The Villacreces land borders Vega Sicilia, a gorgeous estate that makes some of Spain’s most expensive wines. For a fraction of Vega Sicilia prices, you can try a wine made only minutes away. This medium-full-bodied wine is mostly Tempranillo with 10 per cent of Cabernet Sauvignon in the mix. On the nose, you’ll get notes of vanilla and freshly sharpened pencils. On the palate, it’s all about fruit: dark cherries, raspberries, plums. A long and delicious finish will leave you craving more. Incidentally, Pruno is a slang term used to describe wine made illegally in prison. The legal version — this one — is about $30.
Paul Jaboulet Aine 2010 Les Cedres Chateauneuf du Pape
(Chateauneuf du Pape, Rhone Valley, France)
This family-owned winery dates back to the early 1800s, but was bought by the Frey family in 2006. Blends are what make Chateauneuf du Pape wines so special, and this silky, complex red is no exception: it’s a blend of Grenache, Syrah, Mourvedre and Cinsault. It has great aging potential, but it’s utterly haunting now. Give it about half an hour after opening, to taste it at its best. (Indeed, everything I’ve tried recently from Paul Jaboulet Aine has been a winner.) Pair with duck, roast chicken or lamb. About $54.
Vasse Felix 2013 Cabernet Sauvignon-Merlot
(Margaret River, Western Australia, Australia)
Thomas Vasse was a sailor who disappeared during a storm off the southwest coast of Australia. Rumours abounded for years — did he die? Did he sneak away to join an aboriginal family? Or was he picked up by Americans, then thrown in jail by the English? The tales are fascinating and mysterious, just like this Meritage-style blend from Down Under. The label says it’s Cab-Merlot, but it also contains a bit of Petit Verdot and Malbec. Each grape gives different qualities; the Cab, for example, gives the mighty tannic structure, while Merlot gives this wine softness. And they all contribute dark fruit and herbal flavours — eucalyptus, cedar, spice. Pair with steak, game or lamb. About $28.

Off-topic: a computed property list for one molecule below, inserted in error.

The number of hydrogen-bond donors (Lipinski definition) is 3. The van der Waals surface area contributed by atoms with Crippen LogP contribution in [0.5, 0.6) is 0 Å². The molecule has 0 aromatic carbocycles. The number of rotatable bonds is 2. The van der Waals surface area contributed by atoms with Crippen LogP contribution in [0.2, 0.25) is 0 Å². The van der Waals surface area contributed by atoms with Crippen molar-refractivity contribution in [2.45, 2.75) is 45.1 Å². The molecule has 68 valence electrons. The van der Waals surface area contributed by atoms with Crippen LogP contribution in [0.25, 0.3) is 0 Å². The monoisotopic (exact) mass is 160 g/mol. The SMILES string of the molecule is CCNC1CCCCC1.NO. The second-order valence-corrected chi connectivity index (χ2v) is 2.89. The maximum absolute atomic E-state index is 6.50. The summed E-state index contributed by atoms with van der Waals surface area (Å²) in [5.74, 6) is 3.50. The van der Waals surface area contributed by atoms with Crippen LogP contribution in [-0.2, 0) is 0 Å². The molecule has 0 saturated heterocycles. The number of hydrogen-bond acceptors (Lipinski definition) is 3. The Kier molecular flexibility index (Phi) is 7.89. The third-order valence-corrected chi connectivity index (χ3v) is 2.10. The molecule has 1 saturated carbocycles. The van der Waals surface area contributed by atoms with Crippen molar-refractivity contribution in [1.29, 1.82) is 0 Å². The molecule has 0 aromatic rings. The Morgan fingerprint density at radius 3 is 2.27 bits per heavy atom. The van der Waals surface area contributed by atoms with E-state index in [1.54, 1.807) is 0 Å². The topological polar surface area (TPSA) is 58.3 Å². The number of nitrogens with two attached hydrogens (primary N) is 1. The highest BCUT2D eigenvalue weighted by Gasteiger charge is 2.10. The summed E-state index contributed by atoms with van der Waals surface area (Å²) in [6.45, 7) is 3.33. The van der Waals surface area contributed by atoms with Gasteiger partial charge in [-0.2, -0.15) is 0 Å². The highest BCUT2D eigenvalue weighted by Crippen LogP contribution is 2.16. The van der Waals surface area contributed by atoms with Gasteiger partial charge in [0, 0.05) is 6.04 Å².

Nk’Mip 2013 Mer’r’iym
(Osoyoos, Okanagan Valley, British Columbia, Canada)
The word Mer’r’iym (pronounced mur’-eem’) means “marriage” in the indigenous language of the Osoyoos Indian Band; the word is a terrific description of this Meritage. Grapes include Merlot, Cabernet Sauvignon, Malbec and Cabernet Franc. Muscular and full-bodied, it has layers of blackcurrant, dark cherries, vanilla, chocolate, baking spices and more. Pair with prime rib or steak. About $55.
JoieFarm 2015 Rethink Pink Rose
(Okanagan Valley, British Columbia, Canada)
A Canuck nod to France’s Loire Valley rosés, this tasty blend is made of Pinot Noir and Gamay, just like its French counterparts. Dry and refreshing, with zingy yet balanced acidity, this deep pink sipper has notes of strawberries and herbs, and is a great pairing for smoked salmon, calamari, or even a margherita pizza. From winemaker Heidi Noble, one of the gems of the Okanagan Valley. About $22.
Champagne Ruinart, Brut Rosé (non-vintage)
The oldest producer in Champagne, Ruinart has been making wine since 1729, but has only recently been rebuilding the brand’s presence in the Alberta market. These plump bottles are charming, and so is the wine inside — a delicate, dry pink fizz with aromas and flavours of strawberries, citrus and candy. A blend of mostly Pinot Noir; the rest is Chardonnay. About $85.